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The Science of Superman

What is it that makes Superman Super? And is there any basis in 'real' science for the man of steel?

by Lois Gresh and Robert Weinberg

When we examine Superman, we need to remember that, in a sense, we’re examining all the superheroes who follow. Superheroes have always been created with broad brushstrokes. Not a lot of time was spent on deducing the limits or nonlimits of our super characters. Even less attention was paid to their interaction with ordinary people and objects. ‘When Superman lifts a car over his head to shake criminals to the ground, no one ever questions why the car doesn’t fall to pieces. Nobody questions how Superman stays perfectly balanced on Earth while waving over his head an item that has a mass twenty times greater than his own.

How often have we seen Superman fly down and pull a car up by the roof into the sky? In the real world, there are few vehicles that would even hold together if Superman yanked them up by the roof. The car would probably continue forward, with the roof ripped off and held by Superman. Every time Superman lifts a building into the air, why don’t all the bricks, held together by cement and pressure, suddenly start falling apart? Those are the types of ordinary problems that seem never to occur in any superhero adventures. Basically, superheroes perform super acts and the logic squad cleans up afterwards.

In Superman’s first appearance in the 1938 Action Comics, we’re informed “that he could leap one-eighth of a mile; hurdle a twenty-Story building . . . raise tremendous weights . . . run faster than an express train . . . and that nothing less than a bursting shell could penetrate his skin!”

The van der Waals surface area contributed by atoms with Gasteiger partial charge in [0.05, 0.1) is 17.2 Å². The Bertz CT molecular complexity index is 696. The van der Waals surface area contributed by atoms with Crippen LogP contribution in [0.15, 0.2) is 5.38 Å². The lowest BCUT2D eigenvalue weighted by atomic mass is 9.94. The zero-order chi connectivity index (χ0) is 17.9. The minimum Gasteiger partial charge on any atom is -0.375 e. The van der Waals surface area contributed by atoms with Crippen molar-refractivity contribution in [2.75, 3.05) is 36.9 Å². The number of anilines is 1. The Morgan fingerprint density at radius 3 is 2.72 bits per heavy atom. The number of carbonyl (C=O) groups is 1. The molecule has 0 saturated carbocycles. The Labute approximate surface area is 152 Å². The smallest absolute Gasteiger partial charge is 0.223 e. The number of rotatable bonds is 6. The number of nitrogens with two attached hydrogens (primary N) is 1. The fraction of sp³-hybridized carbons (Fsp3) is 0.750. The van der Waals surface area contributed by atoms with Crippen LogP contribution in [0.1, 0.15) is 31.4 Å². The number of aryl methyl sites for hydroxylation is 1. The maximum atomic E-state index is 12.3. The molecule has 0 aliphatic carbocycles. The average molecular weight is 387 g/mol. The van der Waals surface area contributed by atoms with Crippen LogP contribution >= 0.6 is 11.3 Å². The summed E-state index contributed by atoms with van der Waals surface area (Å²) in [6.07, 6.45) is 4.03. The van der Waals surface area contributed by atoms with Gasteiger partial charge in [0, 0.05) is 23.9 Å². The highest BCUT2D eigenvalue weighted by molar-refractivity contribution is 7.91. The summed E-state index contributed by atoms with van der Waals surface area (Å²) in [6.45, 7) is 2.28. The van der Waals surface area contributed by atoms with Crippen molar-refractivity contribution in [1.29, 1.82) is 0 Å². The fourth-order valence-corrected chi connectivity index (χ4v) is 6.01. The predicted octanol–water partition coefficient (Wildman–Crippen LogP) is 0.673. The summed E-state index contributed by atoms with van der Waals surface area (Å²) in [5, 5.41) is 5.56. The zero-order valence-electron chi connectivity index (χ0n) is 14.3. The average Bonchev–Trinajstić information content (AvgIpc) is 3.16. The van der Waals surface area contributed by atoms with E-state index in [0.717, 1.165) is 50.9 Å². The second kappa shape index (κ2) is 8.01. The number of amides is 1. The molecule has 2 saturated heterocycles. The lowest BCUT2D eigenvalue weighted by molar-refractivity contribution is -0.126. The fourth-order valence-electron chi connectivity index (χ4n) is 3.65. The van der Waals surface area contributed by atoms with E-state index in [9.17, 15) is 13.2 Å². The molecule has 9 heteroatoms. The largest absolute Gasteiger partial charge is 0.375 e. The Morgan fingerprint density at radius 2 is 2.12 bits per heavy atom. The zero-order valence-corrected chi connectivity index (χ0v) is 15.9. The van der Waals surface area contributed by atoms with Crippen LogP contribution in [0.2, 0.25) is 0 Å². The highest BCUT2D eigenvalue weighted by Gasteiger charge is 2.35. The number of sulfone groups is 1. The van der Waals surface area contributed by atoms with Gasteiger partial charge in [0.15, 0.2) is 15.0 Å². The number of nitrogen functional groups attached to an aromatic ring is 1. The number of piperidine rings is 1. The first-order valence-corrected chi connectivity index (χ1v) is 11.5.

Siegel and Shuster’s explanation of Superman’s powers, as given in Action Comics #1, left much to the imagination. Their main premise was that Superman came from a civilization much more advanced than ours and thus the inhabitants were physically more advanced than humans. By extrapolation, this argument implies that modem man is physically much stronger than Cro-Magnon man or Neanderthal man. Of course, our ancestors lived only a few hundred centuries before us, while Superman’s race was described as being millions of years ahead of ours. A full-page illustration in Superman #1 (Summer 1939) gave a “scientific explanation of Superman’s amazing strength.”

“Superman came to Earth from the planet Krypton, whose inhabitants had evolved, after millions of years, to physical perfection. The smaller size of our planet, with its slighter gravity pull, assists Super-man s tremendous muscles in the performances of miraculous feats of strength.”

Thus, Siegel and Shuster gave two explanations for Superman’s extraordinary powers. He was an alien from a planet not in our Solar System, and the weak gravity of Earth compared to the gravity of his home world of Krypton gave him amazing strength. Both concepts came right from the pages of science fiction magazines of the time, and few readers questioned the logic of either assumption.

Image Courtesy Wellyn Blakeslee

Could this have been the way Superman escaped from the Planet Krypton?

Let’s assume Superman could indeed come to Earth. What powers would he possess that would make him a superman when compared to humans?
Going back to the original Superman of Action Comics #1, it’s clear he has tremendous strength and can jump great distances, but he never flies. In Superman #4, for example, he runs from Metropolis to Oklahoma. Siegel and Shuster created a character they thought was believable based on the science of the time.

There was no explanation for flight, so the best Superman could do was jump.
As the years passed and competition increased, Superman’s powers grew as his creators continued to change the character to meet the demands of an ever-increasing audience. By 1943, Superman could fly at speeds faster than light (another impossibility). Needless to say, as his powers grew more incredible, so did his strength. In early issues of Action Stories, Superman lifts an automobile over his head. Within a few years, he’s carrying buses packed with astonished riders. After a few more years, he’s carrying ocean liners. By the 1960s, he’s moving planets.